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Tempo E400 Hochlader Pritche 3-Wheel Truck (38025) 1:35


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Tempo E400 Hochlader Pritche 3-Wheel Truck (38025)

1:35 MiniArt via Creative Models Ltd




The A400 Lieferwagen was another of Hitler’s standard vehicles that is perhaps lesser known than the Beetle.  It was originally designed as the E400 and produced by company Tempowerk Vidal & Sohn from 1938, and was joined by an identical Standard E-1 that was manufactured in another factory.  It was one of the few factories that were permitted to carry on making civilian vehicles, although this permit was eventually withdrawn as the state of the war deteriorated for Germany.  After WWII ended, the company began making the type under the original E400 name, and it had a different BMWesque twin panelled front grille.  It continued in production until 1948 when it must have dawned on someone that one wheel at the front was a really bad idea, even if it was cheaper.  A concept that lingered on in the UK much longer so old geezers with motorcycle licenses could scare other road users effectively, and by carrying a football in the boot, they could emulate a giant whistle.  It’s an old joke, but it checks out.


Unsurprisingly to anyone that watched that episode of Top Gear, the wagon was a little unstable in the corners due to its single front wheel, and the weight of its front-mounted engine probably made matters worse, with a chain drive from the motor to the wheel.  The two-stroke 400cc engine in the A and E output 12 hp that gave it sluggish performance at best, which was probably just as well due to that front wheel instability.  The driver was situated behind the front wheel and short cowling that hid the engine away, with a pair of side doors for entry and exit, and a single-panel windscreen that overlooked the bonnet/hood.  The open load area was to the rear of the vehicle, with drop-down sides and rear tailgate for easy access to the contents.



The Kit

This is a brand-new tool kit from MiniArt, and was released at the same time as the more militaristic A400, to give the modeller some choice.  This unusual little vehicle arrives in a small top-opening box, and inside are six sprues of varying sizes in grey styrene, a sprue of clear parts, a fret of Photo-Etch (PE) in a card envelope, a small decal sheet and the instruction booklet on glossy paper with colour profiles on the front and rear pages.  It’s a full-body model even though that body is small, so you’ll get to build all the internal parts and during the process possibly learn a little about how it works – I did.  Detail is as good as we’ve come to expect from MiniArt, with a lot of it and what there is well-finessed.  Well considered use of slide-moulding also improves the detail without increasing the part count, and makes parts like the forward cowling a feast for the eyes.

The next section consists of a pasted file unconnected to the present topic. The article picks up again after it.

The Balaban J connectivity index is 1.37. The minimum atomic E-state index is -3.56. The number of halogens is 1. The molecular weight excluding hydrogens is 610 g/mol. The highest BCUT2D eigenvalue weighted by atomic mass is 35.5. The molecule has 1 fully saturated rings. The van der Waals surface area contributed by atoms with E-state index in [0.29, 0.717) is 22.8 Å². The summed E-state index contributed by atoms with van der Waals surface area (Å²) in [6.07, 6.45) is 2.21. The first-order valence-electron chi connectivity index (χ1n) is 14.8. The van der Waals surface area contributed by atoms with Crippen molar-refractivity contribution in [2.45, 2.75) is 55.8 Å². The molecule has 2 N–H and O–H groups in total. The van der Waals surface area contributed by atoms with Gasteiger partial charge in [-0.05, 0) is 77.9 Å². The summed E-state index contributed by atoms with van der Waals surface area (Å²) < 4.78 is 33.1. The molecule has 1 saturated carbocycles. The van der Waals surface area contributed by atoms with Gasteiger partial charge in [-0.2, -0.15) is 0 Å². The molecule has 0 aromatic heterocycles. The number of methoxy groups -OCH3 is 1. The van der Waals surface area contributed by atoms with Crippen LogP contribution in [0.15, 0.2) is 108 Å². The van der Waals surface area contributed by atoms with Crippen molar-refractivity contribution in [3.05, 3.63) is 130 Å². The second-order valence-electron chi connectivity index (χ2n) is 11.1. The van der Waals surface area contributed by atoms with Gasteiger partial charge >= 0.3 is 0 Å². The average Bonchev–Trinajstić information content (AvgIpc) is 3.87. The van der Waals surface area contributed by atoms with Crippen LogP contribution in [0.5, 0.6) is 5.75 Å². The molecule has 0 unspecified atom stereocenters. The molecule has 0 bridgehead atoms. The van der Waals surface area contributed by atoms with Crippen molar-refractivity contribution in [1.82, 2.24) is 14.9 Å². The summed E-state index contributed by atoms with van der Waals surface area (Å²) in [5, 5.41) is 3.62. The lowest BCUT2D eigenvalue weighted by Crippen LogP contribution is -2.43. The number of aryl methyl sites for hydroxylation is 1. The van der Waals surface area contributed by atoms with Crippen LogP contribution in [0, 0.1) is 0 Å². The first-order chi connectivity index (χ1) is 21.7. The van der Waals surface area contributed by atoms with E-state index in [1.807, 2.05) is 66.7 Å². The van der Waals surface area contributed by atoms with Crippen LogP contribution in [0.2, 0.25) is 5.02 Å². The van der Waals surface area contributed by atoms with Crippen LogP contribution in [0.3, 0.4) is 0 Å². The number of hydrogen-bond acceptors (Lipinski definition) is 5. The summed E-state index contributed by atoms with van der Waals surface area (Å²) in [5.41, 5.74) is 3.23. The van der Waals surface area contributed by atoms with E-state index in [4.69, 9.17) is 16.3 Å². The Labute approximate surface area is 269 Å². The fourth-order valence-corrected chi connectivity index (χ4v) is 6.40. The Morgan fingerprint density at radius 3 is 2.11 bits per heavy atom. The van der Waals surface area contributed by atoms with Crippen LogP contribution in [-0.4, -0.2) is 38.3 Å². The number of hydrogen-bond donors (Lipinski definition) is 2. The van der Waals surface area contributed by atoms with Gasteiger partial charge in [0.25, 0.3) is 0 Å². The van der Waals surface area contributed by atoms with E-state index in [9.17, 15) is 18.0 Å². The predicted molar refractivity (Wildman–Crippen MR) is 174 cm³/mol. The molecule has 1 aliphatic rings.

Construction begins with the small cab floor, which has a planked texture engraved on its surface, and is fitted out with foot pedals, a hand-brake lever and narrow cylindrical chassis rail, plus a battery attached to the floor on the left.  The front bulkhead has a clear rounded windscreen popped in, a short steering column and a droopy lever, with the windscreen wiper motor cover added to the top of the screen frame, this time leaving the two bunny-ear indicators intact because they are suitable for this version.  The windscreen assembly is attached to the front of the floor with a pot for the washers and the conversion stub of the steering column, with a pair of PE wiper blades added in a boxed diagram later.  The padded bench seat for the crew is slotted into the floor, and the back is attached to the rear bulkhead that has two side parts and a small clear window for later joining to the floor, and you’ll need to find some 0.3mm wire 24.6mm long to represent the linkage to the floor-mounted brake lever and the back of the cockpit.  The steering wheel and rear bulkhead are glued in, then the two crew doors a made up, having clear side windows plus winders and handles that are quite delicate for realism, then they are installed on the cab, remembering that they hinge rearward in the manner sometimes referred to as suicide doors.